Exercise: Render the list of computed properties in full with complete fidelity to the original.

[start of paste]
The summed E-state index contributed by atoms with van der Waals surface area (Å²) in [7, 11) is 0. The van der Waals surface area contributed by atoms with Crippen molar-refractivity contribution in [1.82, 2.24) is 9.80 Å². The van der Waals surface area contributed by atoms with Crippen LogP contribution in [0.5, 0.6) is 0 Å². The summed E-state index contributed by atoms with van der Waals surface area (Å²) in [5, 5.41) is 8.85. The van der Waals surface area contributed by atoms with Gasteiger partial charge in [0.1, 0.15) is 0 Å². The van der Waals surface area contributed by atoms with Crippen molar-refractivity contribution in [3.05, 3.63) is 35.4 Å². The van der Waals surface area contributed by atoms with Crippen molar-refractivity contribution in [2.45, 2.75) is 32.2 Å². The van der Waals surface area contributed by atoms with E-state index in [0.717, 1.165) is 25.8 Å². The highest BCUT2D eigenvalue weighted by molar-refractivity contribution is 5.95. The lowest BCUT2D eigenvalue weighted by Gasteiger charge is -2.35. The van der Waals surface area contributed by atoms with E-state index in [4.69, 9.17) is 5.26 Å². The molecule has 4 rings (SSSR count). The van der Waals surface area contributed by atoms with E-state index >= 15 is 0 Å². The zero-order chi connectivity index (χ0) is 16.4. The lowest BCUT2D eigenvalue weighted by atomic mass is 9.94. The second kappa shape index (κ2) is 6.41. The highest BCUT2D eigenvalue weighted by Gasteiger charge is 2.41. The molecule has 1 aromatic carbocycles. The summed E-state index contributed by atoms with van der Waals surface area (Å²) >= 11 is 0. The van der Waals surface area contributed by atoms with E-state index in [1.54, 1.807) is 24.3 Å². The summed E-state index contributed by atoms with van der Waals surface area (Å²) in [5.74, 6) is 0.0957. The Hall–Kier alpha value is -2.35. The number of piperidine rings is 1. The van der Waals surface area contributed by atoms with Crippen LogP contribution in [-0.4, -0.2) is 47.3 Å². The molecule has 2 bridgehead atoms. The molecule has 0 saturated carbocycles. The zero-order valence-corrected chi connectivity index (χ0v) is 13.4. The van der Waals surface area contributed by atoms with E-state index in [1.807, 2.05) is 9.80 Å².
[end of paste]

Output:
The summed E-state index contributed by atoms with van der Waals surface area (Å²) in [7, 11) is 0. The van der Waals surface area contributed by atoms with Crippen molar-refractivity contribution in [1.82, 2.24) is 9.80 Å². The van der Waals surface area contributed by atoms with Crippen LogP contribution in [0.5, 0.6) is 0 Å². The summed E-state index contributed by atoms with van der Waals surface area (Å²) in [5, 5.41) is 8.85. The van der Waals surface area contributed by atoms with Gasteiger partial charge in [0.1, 0.15) is 0 Å². The van der Waals surface area contributed by atoms with Crippen molar-refractivity contribution in [3.05, 3.63) is 35.4 Å². The van der Waals surface area contributed by atoms with Crippen molar-refractivity contribution in [2.45, 2.75) is 32.2 Å². The van der Waals surface area contributed by atoms with E-state index in [0.717, 1.165) is 25.8 Å². The highest BCUT2D eigenvalue weighted by molar-refractivity contribution is 5.95. The lowest BCUT2D eigenvalue weighted by Gasteiger charge is -2.35. The van der Waals surface area contributed by atoms with E-state index in [4.69, 9.17) is 5.26 Å². The molecule has 4 rings (SSSR count). The van der Waals surface area contributed by atoms with E-state index >= 15 is 0 Å². The zero-order chi connectivity index (χ0) is 16.4. The lowest BCUT2D eigenvalue weighted by atomic mass is 9.94. The second kappa shape index (κ2) is 6.41. The highest BCUT2D eigenvalue weighted by Gasteiger charge is 2.41. The molecule has 1 aromatic carbocycles. The summed E-state index contributed by atoms with van der Waals surface area (Å²) >= 11 is 0. The van der Waals surface area contributed by atoms with E-state index in [1.54, 1.807) is 24.3 Å². The summed E-state index contributed by atoms with van der Waals surface area (Å²) in [5.74, 6) is 0.0957. The Hall–Kier alpha value is -2.35. The number of piperidine rings is 1. The van der Waals surface area contributed by atoms with Crippen LogP contribution in [-0.4, -0.2) is 47.3 Å². The molecule has 2 bridgehead atoms. The molecule has 0 saturated carbocycles. The zero-order valence-corrected chi connectivity index (χ0v) is 13.4. The van der Waals surface area contributed by atoms with E-state index in [1.807, 2.05) is 9.80 Å².